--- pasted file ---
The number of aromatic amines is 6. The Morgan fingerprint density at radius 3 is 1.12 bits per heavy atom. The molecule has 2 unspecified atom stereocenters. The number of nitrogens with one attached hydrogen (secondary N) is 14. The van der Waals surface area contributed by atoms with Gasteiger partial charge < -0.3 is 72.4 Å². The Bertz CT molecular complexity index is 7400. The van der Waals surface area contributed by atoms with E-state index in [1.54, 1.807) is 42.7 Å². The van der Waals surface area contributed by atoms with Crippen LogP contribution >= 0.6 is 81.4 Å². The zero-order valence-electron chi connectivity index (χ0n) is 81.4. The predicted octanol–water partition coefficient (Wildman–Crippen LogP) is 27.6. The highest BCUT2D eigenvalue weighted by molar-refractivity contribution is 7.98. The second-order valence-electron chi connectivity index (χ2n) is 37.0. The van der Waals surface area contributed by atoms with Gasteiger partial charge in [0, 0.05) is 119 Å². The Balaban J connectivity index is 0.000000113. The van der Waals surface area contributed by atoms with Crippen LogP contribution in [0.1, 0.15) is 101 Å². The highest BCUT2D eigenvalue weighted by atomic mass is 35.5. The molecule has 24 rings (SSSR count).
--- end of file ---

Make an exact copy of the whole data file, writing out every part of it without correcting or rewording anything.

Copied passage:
The number of aromatic amines is 6. The Morgan fingerprint density at radius 3 is 1.12 bits per heavy atom. The molecule has 2 unspecified atom stereocenters. The number of nitrogens with one attached hydrogen (secondary N) is 14. The van der Waals surface area contributed by atoms with Gasteiger partial charge < -0.3 is 72.4 Å². The Bertz CT molecular complexity index is 7400. The van der Waals surface area contributed by atoms with E-state index in [1.54, 1.807) is 42.7 Å². The van der Waals surface area contributed by atoms with Crippen LogP contribution >= 0.6 is 81.4 Å². The zero-order valence-electron chi connectivity index (χ0n) is 81.4. The predicted octanol–water partition coefficient (Wildman–Crippen LogP) is 27.6. The highest BCUT2D eigenvalue weighted by molar-refractivity contribution is 7.98. The second-order valence-electron chi connectivity index (χ2n) is 37.0. The van der Waals surface area contributed by atoms with Gasteiger partial charge in [0, 0.05) is 119 Å². The Balaban J connectivity index is 0.000000113. The van der Waals surface area contributed by atoms with Crippen LogP contribution in [0.1, 0.15) is 101 Å². The highest BCUT2D eigenvalue weighted by atomic mass is 35.5. The molecule has 24 rings (SSSR count).